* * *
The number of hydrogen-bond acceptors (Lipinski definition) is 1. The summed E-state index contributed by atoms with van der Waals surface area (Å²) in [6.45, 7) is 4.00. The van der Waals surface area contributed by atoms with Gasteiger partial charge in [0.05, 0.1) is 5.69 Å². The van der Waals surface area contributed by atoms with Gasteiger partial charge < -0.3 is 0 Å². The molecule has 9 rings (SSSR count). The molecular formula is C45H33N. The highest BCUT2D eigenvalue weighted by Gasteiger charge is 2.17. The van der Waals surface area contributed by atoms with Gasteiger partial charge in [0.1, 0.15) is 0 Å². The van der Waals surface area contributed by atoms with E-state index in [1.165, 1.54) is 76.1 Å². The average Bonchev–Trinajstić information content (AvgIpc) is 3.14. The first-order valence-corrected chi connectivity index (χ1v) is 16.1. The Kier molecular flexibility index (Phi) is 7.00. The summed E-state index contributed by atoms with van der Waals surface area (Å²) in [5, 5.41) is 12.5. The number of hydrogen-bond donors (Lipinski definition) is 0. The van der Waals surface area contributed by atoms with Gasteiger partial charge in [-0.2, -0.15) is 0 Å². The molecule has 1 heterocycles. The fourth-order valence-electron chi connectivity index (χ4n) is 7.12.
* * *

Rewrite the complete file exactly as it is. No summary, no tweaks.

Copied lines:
The number of hydrogen-bond acceptors (Lipinski definition) is 1. The summed E-state index contributed by atoms with van der Waals surface area (Å²) in [6.45, 7) is 4.00. The van der Waals surface area contributed by atoms with Gasteiger partial charge in [0.05, 0.1) is 5.69 Å². The van der Waals surface area contributed by atoms with Gasteiger partial charge < -0.3 is 0 Å². The molecule has 9 rings (SSSR count). The molecular formula is C45H33N. The highest BCUT2D eigenvalue weighted by Gasteiger charge is 2.17. The van der Waals surface area contributed by atoms with Gasteiger partial charge in [0.1, 0.15) is 0 Å². The van der Waals surface area contributed by atoms with E-state index in [1.165, 1.54) is 76.1 Å². The average Bonchev–Trinajstić information content (AvgIpc) is 3.14. The first-order valence-corrected chi connectivity index (χ1v) is 16.1. The Kier molecular flexibility index (Phi) is 7.00. The summed E-state index contributed by atoms with van der Waals surface area (Å²) in [5, 5.41) is 12.5. The number of hydrogen-bond donors (Lipinski definition) is 0. The van der Waals surface area contributed by atoms with Gasteiger partial charge in [-0.2, -0.15) is 0 Å². The molecule has 1 heterocycles. The fourth-order valence-electron chi connectivity index (χ4n) is 7.12.